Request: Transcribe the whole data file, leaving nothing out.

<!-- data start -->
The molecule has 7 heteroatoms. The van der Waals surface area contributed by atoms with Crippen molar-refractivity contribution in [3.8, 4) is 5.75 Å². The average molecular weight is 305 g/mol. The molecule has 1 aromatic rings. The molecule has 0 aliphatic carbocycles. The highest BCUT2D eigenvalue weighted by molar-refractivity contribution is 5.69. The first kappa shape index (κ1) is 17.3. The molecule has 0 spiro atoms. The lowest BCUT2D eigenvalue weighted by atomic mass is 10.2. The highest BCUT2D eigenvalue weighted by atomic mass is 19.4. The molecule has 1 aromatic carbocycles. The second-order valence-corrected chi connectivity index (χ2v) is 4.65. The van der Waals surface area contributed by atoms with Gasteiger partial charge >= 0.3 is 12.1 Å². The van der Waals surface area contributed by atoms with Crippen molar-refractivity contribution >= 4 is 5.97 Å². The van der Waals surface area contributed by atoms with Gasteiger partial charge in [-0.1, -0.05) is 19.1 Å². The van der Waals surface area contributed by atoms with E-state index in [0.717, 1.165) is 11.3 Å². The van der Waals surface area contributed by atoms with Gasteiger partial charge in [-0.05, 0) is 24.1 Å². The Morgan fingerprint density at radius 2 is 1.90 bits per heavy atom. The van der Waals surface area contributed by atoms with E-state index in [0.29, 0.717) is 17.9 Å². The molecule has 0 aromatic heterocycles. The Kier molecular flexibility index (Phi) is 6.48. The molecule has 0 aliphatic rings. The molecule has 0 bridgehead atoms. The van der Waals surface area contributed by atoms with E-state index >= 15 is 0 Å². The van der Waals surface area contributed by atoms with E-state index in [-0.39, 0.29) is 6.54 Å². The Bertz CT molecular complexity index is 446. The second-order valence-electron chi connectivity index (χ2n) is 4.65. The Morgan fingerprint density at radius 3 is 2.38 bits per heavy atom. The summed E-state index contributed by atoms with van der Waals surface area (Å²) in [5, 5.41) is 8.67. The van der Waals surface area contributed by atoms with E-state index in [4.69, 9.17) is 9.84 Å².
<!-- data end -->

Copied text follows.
The molecule has 7 heteroatoms. The van der Waals surface area contributed by atoms with Crippen molar-refractivity contribution in [3.8, 4) is 5.75 Å². The average molecular weight is 305 g/mol. The molecule has 1 aromatic rings. The molecule has 0 aliphatic carbocycles. The highest BCUT2D eigenvalue weighted by molar-refractivity contribution is 5.69. The first kappa shape index (κ1) is 17.3. The molecule has 0 spiro atoms. The lowest BCUT2D eigenvalue weighted by atomic mass is 10.2. The highest BCUT2D eigenvalue weighted by atomic mass is 19.4. The molecule has 1 aromatic carbocycles. The second-order valence-corrected chi connectivity index (χ2v) is 4.65. The van der Waals surface area contributed by atoms with Gasteiger partial charge >= 0.3 is 12.1 Å². The van der Waals surface area contributed by atoms with Crippen molar-refractivity contribution >= 4 is 5.97 Å². The van der Waals surface area contributed by atoms with Gasteiger partial charge in [-0.1, -0.05) is 19.1 Å². The van der Waals surface area contributed by atoms with E-state index in [0.717, 1.165) is 11.3 Å². The van der Waals surface area contributed by atoms with Gasteiger partial charge in [-0.05, 0) is 24.1 Å². The Morgan fingerprint density at radius 2 is 1.90 bits per heavy atom. The van der Waals surface area contributed by atoms with E-state index in [0.29, 0.717) is 17.9 Å². The molecule has 0 aromatic heterocycles. The Kier molecular flexibility index (Phi) is 6.48. The molecule has 0 aliphatic rings. The molecule has 0 bridgehead atoms. The van der Waals surface area contributed by atoms with E-state index >= 15 is 0 Å². The van der Waals surface area contributed by atoms with E-state index in [-0.39, 0.29) is 6.54 Å². The Bertz CT molecular complexity index is 446. The second-order valence-electron chi connectivity index (χ2n) is 4.65. The Morgan fingerprint density at radius 3 is 2.38 bits per heavy atom. The summed E-state index contributed by atoms with van der Waals surface area (Å²) in [5, 5.41) is 8.67. The van der Waals surface area contributed by atoms with E-state index in [4.69, 9.17) is 9.84 Å².